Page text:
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Issue No. 286 21 October 2005  

Lord of the Lobster Legs
It was probably only shame that prompted the Prime Minister to drag himself away from a $250 per head fundraiser to meet with a group of emergency workers in Wollongong this week. But, this in itself may be a development.


Interview: Under Fire
Michael Crosby outlines his agenda to save the movement – and explains why Australians have nothing to fear from the SEIU.

Politics: And the Winners Are ...
Wal King, Allan Moss, Roger Corbett, Chip Goodyear, Michael Chaney and David Murray have lots in common, writes Jim Marr.

Industrial: Un-Australian
Labour lawyer Clive Thompson argues the changes to IR are fundamentally at odds with the national tradition of consesensus.

Economics: The Common Wealth
As the policy wonks debate the future of our cities, Neale Towart mounts a simple argument: It’s the real people in a society, stupid

History: Walking for Justice
The Eight Hour Day, a very Australian celebration, had its origins in New Zealand it seems, writes Neale Towart.

International: Deja Vu
A group of trade unions have walked away from America's peak council, again. Labourstart's Eric Lee was there.

Legal: The Rights Stuff
Terror laws have sparked a fresh debate on a Bill of Rights - and workers have a bigger stake than ever before, writes Rachael Osman-Chin.

Review: That Cinderella Fella
Russell trades the phone for mitts in an inspiring cinematic slug-fest. Nathan Brown is ringside

Poetry: Is Howard Kidding?
Mel Cheal asks who Howard thinks he is kidding to the tune of the ‘Dad’s Army’ theme song.


 Family Grieves an Enterprise Worker

 All Quiet in Dandenong

 Hotline Gets Wires Crossed

 High Flyer Crashes Families

 Bolt Strikes Lecturer

 Good Heavens - Della Plays Santa

 Maori Take Challenge to Canberra

 Drips Fail Water Test

 Hardie Shuts the Door

 Hadgkiss Threatens Protesters

 Army Fires Salvo

 The Munro Doctrine

 IR Sparks Emergency Call

 Tassie Jobs Hit By Truck

 Canberra Coy on Promised Statements

 Inquiry to Speak No Evil

 Activist's What's On!


The Soapbox
No Place For A Woman!
Doreen Borrow spoke to the Public Service Association’s women’s conference in September about her experiences of working life that span seven decades.

North By Northwest
Phil Doyle returns from up north, where he survived on nothing but goodwill, good people and a great big orange bus.

The Locker Room
In which Whatsisname slams the recent poor form of Thingummyjig.

The Westie Wing
Our favourite MP, Ian West MLC, gets all casual in his latest missive from the Bear Pit.

 Sacking For Dummies
 DIY Tool
 Thus Spake Sydney Uni
 Morgan’s Way
 Vote 1 Dictator
 Howard’s Choice
 Buying peace Of Mind
 Coolies Bullish
 Unfair ads
 Rev Kev Speaks
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Hadgkiss Threatens Protesters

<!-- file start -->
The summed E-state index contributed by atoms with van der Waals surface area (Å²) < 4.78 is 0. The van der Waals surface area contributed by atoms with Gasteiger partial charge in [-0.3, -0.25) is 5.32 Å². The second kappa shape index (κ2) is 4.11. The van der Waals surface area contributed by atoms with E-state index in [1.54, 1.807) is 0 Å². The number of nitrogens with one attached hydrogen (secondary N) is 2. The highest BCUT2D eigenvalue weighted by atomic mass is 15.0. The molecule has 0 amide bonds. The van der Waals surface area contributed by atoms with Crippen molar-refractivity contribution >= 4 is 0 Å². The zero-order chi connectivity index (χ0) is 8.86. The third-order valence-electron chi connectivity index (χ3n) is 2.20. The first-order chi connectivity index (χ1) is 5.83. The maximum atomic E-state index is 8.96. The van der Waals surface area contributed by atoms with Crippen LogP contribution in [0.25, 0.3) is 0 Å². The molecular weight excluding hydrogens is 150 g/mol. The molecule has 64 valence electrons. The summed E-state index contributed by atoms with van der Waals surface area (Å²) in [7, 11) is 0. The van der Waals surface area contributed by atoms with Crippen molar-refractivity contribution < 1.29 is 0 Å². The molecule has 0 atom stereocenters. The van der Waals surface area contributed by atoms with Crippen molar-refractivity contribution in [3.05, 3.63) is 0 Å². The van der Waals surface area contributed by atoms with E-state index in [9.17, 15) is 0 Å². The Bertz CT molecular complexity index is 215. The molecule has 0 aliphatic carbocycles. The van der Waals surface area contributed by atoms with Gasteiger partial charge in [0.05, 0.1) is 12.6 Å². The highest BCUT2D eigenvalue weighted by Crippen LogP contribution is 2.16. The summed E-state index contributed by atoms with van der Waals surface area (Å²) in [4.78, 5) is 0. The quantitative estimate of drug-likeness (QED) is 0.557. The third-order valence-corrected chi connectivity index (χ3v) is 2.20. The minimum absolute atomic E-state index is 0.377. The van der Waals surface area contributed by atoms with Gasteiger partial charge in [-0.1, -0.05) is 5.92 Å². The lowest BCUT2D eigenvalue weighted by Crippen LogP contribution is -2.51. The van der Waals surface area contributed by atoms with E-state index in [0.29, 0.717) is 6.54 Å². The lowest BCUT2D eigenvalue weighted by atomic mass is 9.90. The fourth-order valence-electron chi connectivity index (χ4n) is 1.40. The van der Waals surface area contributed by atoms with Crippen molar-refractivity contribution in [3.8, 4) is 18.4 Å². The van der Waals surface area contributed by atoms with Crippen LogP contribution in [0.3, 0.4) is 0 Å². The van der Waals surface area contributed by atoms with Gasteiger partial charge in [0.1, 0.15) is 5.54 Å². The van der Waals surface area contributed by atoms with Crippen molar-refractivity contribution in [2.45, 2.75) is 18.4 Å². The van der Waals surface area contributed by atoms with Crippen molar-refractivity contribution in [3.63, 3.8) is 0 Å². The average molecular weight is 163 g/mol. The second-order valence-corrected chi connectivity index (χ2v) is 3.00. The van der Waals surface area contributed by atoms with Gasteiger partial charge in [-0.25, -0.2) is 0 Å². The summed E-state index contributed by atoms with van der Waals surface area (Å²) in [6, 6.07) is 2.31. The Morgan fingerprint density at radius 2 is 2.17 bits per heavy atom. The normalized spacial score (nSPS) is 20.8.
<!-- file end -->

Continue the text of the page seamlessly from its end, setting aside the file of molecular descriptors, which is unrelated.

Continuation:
Building workers will not be coerced out of exercising their democratic rights by massive fines, according to CFMEU assistant secretary, Brian Parker.

He said thousands of members would defy threats issued by construction industry secret policeman, Nigel Hadgkiss, to attend national ACTU protests on November 15.

Hadgkiss, last week, warned building workers he could prosecute them for "unlawful action" if they chose to join nurses, teachers and others at rallies across Australia.

Rank and file members face $22,000 fines if they leave work to protest against the federal government's radical workplace agenda, while officials, and their organisation, can be slugged up to $110,000 each.

Under new building industry laws, they can be charged with "aiding, abetting, counselling or procuring" a contravention of the Act.

The laws, forced through the Senate by Howard using his newly-acquired majority, are so broad that they can also be applied to members of a range of other unions, including the ETU, AWU and AMWU.

"This is too important an issue to be intimidated by someone who is playing politics on behalf of the Liberal Party," Parker said. "Our people will be there.

"Nigel Hadgkiss will be looked after by his political friends but the majority of Australians have to look after one another. Building workers have always done that.

"Is he going to impose $22,000 fines on hundreds of thousands of people or is he just going to discriminate on the basis of union membership?

"Is he going to fine people who are legitimately sick?

"How's he going to carry out these threats without making an ass of himself?" Parker asked.

The ACTU is organising the national day of action. It is expected to unite hundered of thousands of people across Australia, who will be linked in a satellite broadcast.

Hadgkiss said building workers who got written permission from their employers would not be in breach of the Act.


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